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Abstract Detail


HUEBNER, CYNTHIA [1], Nilsen, Erik [2], Bao, Zhe [2].

Using Soil Seed Banks to Define Historic and Future Vegetation Composition of Paired Invaded and Uninvaded Forest Stands.

Soil seed banks provide a history of colonization of a site, and such colonization is the product of several disturbance events over time. Seed banks also enable us to predict the future vegetation composition of a site. Years of overbrowsing by deer and non-sustainable forest harvesting in some eastern forests have resulted in species-depauperate understories incapable of regeneration. Deer browse also reduces sexual reproduction of many understory plants, eventually leading to a depleted seed bank. Many studies show a lack of correspondence between the existing vegetation and the seed bank. Though several species are recalcitrant and not likely to be found in a seed bank, many non-weedy often shade-tolerant species should be present and have been documented in more pristine forests.
We compared the soil seed bank composition of sites that were (1) disturbed within the past 45 years and invaded by an exotic tree (Ailanthus altissima -- AA), (2) disturbed within the past 45 years and dominated by a native tree (Robinia pseudoacia -- RP), (3) disturbed within the past 45 years and containing both AA and RP, and (4) not disturbed in the past 90 years and composed of a mixture of native trees. Two WV locations where these four forest types were found in close proximity to each other were selected. We sampled soil under 10 AA trees at each AA site, 10 RP trees at each RP site, 5 AA and 5 RP trees at the sites dominated by both species, and 10 mixed native trees at the control sites. Significant differences among the different seed bank species compositions were determined using nonmetric multidimensional scaling and one and two-way permutation-based non-parametric multivariate analysis of variance.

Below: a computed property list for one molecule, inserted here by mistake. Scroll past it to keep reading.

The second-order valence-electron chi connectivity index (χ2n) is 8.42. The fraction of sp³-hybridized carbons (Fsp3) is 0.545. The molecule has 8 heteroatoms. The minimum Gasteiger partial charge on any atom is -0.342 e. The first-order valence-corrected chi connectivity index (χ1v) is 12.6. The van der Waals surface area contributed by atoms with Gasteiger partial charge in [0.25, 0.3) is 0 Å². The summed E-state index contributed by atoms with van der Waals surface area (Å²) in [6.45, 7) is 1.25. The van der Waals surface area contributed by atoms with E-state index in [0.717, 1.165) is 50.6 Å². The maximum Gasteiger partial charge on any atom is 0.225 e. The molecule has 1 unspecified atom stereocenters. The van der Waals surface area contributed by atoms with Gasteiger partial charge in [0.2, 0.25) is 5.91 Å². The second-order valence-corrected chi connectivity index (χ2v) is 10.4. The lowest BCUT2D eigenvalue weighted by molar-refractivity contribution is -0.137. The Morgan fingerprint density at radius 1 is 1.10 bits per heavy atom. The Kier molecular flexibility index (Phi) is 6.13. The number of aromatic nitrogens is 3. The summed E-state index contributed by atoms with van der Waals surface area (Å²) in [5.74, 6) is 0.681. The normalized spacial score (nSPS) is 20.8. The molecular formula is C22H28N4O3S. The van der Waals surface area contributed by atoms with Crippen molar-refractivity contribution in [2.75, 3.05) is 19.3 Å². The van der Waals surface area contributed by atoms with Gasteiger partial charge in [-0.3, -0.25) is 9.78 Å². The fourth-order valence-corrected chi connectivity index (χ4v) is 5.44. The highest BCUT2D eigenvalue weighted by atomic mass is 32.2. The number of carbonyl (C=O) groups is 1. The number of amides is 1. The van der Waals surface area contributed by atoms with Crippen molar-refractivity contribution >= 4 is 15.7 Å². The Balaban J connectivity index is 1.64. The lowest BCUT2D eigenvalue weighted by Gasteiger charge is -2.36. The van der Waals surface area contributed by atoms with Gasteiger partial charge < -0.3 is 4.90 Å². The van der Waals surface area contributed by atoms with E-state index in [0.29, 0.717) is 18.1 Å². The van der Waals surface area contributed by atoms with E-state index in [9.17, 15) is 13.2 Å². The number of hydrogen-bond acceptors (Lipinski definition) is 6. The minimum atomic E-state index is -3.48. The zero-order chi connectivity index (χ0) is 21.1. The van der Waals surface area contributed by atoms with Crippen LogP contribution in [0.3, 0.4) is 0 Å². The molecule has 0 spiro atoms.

We found that the sites with both AA and RP had seed banks with the most species and the control seed banks had the fewest species. The sites with both AA and RP seed banks had the highest density of individuals, while the control sites had the lowest density. The AA-dominated sites had the highest exotic:native species ratio, while the RP-dominated sites had the lowest. Rather disconcerting, however, is the fact that none of the seed banks differed significantly compositionally. Indeed, the mature forest seed banks contained about the same number of AA individuals as the AA-dominated sites. If ever cut, these forests appear likely to follow a successional trajectory similar to that of the AA sites.

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1 - Northern Research Station , USDA Forest Service, 180 Canfield St, Morgantown, WV, 26505, USA
2 - Virginia Tech, Department Of Biology, 2119 Derring Hall, Blacksburg, VA, 24061, USA

seed bank
species composition
nonmetric multidimensional scaling
Ailanthus altissima
Robinia pseudoacacia.

Presentation Type: Oral Paper
Session: 8, Ecology Section - Invasive Species
Location: Sundance 5/Omni Hotel
Date: Monday, June 26th, 2017
Time: 11:45 AM
Number: 8007
Abstract ID:231
Candidate for Awards:None

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